Dongrok, a traditional green pigment, is dubbed the lotus leaf for having a deep green. Used to decorate the Dancheong of many Korean traditional buildings such as the Daeungjeon Hall of Bulguksa Temple in Gyeongju, North Gyeongsang Province, and the Daeungbo-jeon Hall of Magok-sa Temple in Gongju, South Chungcheong Province, this green color of Dongrok became obsolete and rare around the time the modern era began in the late 19th century. As the chemical pigment market started growing, traditional paints lost ground with many artists hesitant to preserve traditional technics that require a high cost and a long process. Dongrok, as a result, had long been left mysterious even in China and Japan, which dominate the traditional pigment market across the eastern Asian region.
The National Research Institute of Cultural Heritage under the Cultural Heritage Administration made it to discover ways to restore Dongrok, the color which otherwise would have been lost forever. Starting from 2019, the research center studied historical references recorded in Korea, China and Japan to unveil the secret recipe for this magical pigment. Incredibly, the South Korean research crew unveiled the mystery of Dongrok earlier than China and Japan, the top two pigment producers. “It took four years to find out the secret to restoring Dongrok, which is only two lines long out of a pile of old documents of the three countries,” Lee Seon-myeong, a researcher from the National Research Institute of Cultural Heritage, said in the research institute’s restoration technology division in Daejeon on Wednesday.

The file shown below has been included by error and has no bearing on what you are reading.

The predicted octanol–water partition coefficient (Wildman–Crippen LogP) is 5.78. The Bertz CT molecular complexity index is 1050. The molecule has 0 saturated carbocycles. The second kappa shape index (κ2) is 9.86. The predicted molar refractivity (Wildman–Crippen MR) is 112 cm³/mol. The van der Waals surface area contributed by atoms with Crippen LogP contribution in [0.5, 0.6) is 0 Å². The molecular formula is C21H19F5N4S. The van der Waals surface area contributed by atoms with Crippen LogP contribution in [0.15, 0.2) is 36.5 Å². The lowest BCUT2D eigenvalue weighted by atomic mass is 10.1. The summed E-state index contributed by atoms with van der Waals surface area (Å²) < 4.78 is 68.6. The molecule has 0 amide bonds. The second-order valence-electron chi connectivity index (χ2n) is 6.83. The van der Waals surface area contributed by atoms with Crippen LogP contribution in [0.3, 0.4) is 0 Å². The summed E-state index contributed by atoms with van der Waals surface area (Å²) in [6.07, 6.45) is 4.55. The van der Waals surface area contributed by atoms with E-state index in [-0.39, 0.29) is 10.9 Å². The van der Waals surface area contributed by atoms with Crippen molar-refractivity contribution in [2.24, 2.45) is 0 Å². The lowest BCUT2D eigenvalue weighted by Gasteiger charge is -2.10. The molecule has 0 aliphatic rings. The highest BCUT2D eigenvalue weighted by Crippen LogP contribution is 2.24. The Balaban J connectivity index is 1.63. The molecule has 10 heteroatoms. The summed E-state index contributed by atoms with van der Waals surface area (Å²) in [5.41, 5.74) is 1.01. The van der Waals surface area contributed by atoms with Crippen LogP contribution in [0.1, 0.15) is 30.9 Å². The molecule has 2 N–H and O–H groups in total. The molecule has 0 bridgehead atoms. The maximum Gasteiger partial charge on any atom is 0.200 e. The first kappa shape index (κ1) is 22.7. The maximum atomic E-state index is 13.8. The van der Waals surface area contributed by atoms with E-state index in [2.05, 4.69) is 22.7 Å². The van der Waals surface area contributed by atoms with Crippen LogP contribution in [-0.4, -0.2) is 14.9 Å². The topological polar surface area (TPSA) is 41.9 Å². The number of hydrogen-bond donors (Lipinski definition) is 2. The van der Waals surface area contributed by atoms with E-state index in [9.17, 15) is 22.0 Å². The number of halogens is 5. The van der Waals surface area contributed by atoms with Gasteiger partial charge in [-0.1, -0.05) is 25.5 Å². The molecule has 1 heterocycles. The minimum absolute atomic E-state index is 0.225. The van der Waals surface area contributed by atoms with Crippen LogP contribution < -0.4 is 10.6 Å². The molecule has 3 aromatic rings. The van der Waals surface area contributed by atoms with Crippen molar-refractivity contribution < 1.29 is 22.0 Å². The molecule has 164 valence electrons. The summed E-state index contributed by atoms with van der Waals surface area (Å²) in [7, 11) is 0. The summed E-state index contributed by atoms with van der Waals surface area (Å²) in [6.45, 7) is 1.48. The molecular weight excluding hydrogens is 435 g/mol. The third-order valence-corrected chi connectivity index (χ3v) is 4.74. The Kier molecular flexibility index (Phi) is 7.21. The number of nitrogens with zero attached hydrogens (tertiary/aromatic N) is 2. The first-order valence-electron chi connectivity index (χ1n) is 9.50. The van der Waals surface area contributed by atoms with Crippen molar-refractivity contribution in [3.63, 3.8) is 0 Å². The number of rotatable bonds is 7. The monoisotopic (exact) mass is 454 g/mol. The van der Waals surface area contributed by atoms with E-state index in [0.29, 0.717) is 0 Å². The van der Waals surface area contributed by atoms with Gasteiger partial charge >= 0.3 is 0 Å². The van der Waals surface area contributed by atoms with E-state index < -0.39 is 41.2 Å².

One of the leading formulas for producing Dongrok is written in the medical classic “Sinsuboncho” in 659 during the Tang dynasty. According to the book, it takes copper powder, sodium chloride, ammonium chloride, etc. to create Dongrok. It has long been said that ancestors would use substances that come from corroded copper to produce green pigments, considering that the surface of a corroded copper bowl gets green and rusty. However, with only ingredients written in historical materials, not any further details on their exact proportions were known to researchers, leaving them curious about the secret of Dongrok.
“The research team tried several hundred times to make tweaks to the ratio of copper and corrosive chemicals such as sodium chloride and ammonium chloride as if it were unraveling mysteries,” said Kang Yeong-seok, another researcher at the restoration technology division. “Out two-year experiments have concluded that the best proportion of copper powder vs. corrosive chemicals is one to two.”
The hard-won green color of Dongrok differentiates from any chemical pigments. “Natural pigments ensure a grainy painted surface as if all the bumps were alive while a surface painted by chemical ones is only plain,” Lee said. “That is why we aspire to restore traditional pigments.”
The discovery of the perfect formula for Dongrok also opens the door to the restoration of the perfectly traditional Dancheong. The research institute did an analysis of substances of 668 green-painted parts in 44 traditional architectural heritages from 2017 to 2020, finding that Dongrok is applied to 226 samples of the places. Dongrok turned out to be more widely used than power-type green colors such as Seokrok (malachite) and Neorok (celadonite). The research institute plans to share the secret of Dongrok with Dancheong painting masters to help them have a heightened understanding of traditional pigments.